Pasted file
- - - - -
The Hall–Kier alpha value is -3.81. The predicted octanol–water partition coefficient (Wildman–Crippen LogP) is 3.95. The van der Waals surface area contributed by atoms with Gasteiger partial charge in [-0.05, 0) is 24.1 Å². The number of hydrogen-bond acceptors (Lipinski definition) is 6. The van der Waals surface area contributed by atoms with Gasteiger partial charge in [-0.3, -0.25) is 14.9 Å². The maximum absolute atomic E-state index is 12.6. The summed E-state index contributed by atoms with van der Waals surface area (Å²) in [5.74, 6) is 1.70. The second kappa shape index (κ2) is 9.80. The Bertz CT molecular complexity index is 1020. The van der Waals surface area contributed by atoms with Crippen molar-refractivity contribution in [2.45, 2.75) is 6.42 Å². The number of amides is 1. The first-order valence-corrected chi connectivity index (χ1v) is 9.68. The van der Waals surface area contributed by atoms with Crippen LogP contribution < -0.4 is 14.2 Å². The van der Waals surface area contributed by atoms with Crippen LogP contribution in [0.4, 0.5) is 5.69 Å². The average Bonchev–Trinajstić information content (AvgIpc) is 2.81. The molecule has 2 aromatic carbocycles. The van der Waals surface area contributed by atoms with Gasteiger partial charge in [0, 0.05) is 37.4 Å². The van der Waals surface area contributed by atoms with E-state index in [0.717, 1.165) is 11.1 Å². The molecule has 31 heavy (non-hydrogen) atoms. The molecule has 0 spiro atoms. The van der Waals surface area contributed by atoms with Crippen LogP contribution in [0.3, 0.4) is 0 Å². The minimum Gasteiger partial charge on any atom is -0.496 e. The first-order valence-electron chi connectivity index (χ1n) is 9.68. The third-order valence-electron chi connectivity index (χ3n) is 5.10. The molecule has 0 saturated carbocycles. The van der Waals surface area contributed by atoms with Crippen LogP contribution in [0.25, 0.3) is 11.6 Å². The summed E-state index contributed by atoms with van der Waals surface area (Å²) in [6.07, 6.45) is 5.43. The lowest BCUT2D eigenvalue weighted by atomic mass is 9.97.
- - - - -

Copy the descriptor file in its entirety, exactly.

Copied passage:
The Hall–Kier alpha value is -3.81. The predicted octanol–water partition coefficient (Wildman–Crippen LogP) is 3.95. The van der Waals surface area contributed by atoms with Gasteiger partial charge in [-0.05, 0) is 24.1 Å². The number of hydrogen-bond acceptors (Lipinski definition) is 6. The van der Waals surface area contributed by atoms with Gasteiger partial charge in [-0.3, -0.25) is 14.9 Å². The maximum absolute atomic E-state index is 12.6. The summed E-state index contributed by atoms with van der Waals surface area (Å²) in [5.74, 6) is 1.70. The second kappa shape index (κ2) is 9.80. The Bertz CT molecular complexity index is 1020. The van der Waals surface area contributed by atoms with Crippen molar-refractivity contribution in [2.45, 2.75) is 6.42 Å². The number of amides is 1. The first-order valence-corrected chi connectivity index (χ1v) is 9.68. The van der Waals surface area contributed by atoms with Crippen LogP contribution < -0.4 is 14.2 Å². The van der Waals surface area contributed by atoms with Crippen LogP contribution in [0.4, 0.5) is 5.69 Å². The average Bonchev–Trinajstić information content (AvgIpc) is 2.81. The molecule has 2 aromatic carbocycles. The van der Waals surface area contributed by atoms with Gasteiger partial charge in [0, 0.05) is 37.4 Å². The van der Waals surface area contributed by atoms with E-state index in [0.717, 1.165) is 11.1 Å². The molecule has 31 heavy (non-hydrogen) atoms. The molecule has 0 spiro atoms. The van der Waals surface area contributed by atoms with Crippen LogP contribution in [0.3, 0.4) is 0 Å². The minimum Gasteiger partial charge on any atom is -0.496 e. The first-order valence-electron chi connectivity index (χ1n) is 9.68. The third-order valence-electron chi connectivity index (χ3n) is 5.10. The molecule has 0 saturated carbocycles. The van der Waals surface area contributed by atoms with Crippen LogP contribution in [0.25, 0.3) is 11.6 Å². The summed E-state index contributed by atoms with van der Waals surface area (Å²) in [6.07, 6.45) is 5.43. The lowest BCUT2D eigenvalue weighted by atomic mass is 9.97.